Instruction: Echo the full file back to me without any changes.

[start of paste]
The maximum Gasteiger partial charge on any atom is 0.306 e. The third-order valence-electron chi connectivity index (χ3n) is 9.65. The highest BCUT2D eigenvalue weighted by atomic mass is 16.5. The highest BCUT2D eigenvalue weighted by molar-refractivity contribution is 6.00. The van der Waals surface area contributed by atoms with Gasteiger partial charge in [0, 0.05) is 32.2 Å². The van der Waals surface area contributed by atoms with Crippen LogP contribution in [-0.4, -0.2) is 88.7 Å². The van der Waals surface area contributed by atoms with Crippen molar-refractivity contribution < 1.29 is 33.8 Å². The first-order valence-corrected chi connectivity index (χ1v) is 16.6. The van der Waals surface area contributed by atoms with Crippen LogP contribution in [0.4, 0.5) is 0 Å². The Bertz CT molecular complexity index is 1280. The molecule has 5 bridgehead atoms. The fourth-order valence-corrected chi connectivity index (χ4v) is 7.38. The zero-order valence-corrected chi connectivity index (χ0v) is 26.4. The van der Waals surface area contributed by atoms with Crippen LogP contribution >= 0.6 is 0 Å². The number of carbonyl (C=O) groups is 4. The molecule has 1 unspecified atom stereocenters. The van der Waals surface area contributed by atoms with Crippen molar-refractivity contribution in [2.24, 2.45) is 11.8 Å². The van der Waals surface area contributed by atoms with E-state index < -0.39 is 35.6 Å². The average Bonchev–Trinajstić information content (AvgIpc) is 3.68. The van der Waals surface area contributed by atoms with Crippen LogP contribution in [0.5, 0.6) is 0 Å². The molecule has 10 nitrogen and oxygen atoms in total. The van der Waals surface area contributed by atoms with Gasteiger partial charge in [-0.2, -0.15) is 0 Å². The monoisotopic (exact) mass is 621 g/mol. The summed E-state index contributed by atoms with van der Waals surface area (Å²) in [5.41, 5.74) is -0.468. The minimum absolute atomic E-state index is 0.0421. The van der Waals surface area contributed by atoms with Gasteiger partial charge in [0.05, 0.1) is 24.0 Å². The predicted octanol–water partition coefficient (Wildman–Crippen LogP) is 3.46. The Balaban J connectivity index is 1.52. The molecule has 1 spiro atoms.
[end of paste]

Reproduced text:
The maximum Gasteiger partial charge on any atom is 0.306 e. The third-order valence-electron chi connectivity index (χ3n) is 9.65. The highest BCUT2D eigenvalue weighted by atomic mass is 16.5. The highest BCUT2D eigenvalue weighted by molar-refractivity contribution is 6.00. The van der Waals surface area contributed by atoms with Gasteiger partial charge in [0, 0.05) is 32.2 Å². The van der Waals surface area contributed by atoms with Crippen LogP contribution in [-0.4, -0.2) is 88.7 Å². The van der Waals surface area contributed by atoms with Crippen molar-refractivity contribution < 1.29 is 33.8 Å². The first-order valence-corrected chi connectivity index (χ1v) is 16.6. The van der Waals surface area contributed by atoms with Crippen LogP contribution in [0.4, 0.5) is 0 Å². The Bertz CT molecular complexity index is 1280. The molecule has 5 bridgehead atoms. The fourth-order valence-corrected chi connectivity index (χ4v) is 7.38. The zero-order valence-corrected chi connectivity index (χ0v) is 26.4. The van der Waals surface area contributed by atoms with Crippen LogP contribution >= 0.6 is 0 Å². The number of carbonyl (C=O) groups is 4. The molecule has 1 unspecified atom stereocenters. The van der Waals surface area contributed by atoms with Crippen molar-refractivity contribution in [2.24, 2.45) is 11.8 Å². The van der Waals surface area contributed by atoms with E-state index < -0.39 is 35.6 Å². The average Bonchev–Trinajstić information content (AvgIpc) is 3.68. The van der Waals surface area contributed by atoms with Crippen LogP contribution in [0.5, 0.6) is 0 Å². The molecule has 10 nitrogen and oxygen atoms in total. The van der Waals surface area contributed by atoms with Gasteiger partial charge in [-0.2, -0.15) is 0 Å². The monoisotopic (exact) mass is 621 g/mol. The summed E-state index contributed by atoms with van der Waals surface area (Å²) in [5.41, 5.74) is -0.468. The minimum absolute atomic E-state index is 0.0421. The van der Waals surface area contributed by atoms with Gasteiger partial charge in [0.05, 0.1) is 24.0 Å². The predicted octanol–water partition coefficient (Wildman–Crippen LogP) is 3.46. The Balaban J connectivity index is 1.52. The molecule has 1 spiro atoms.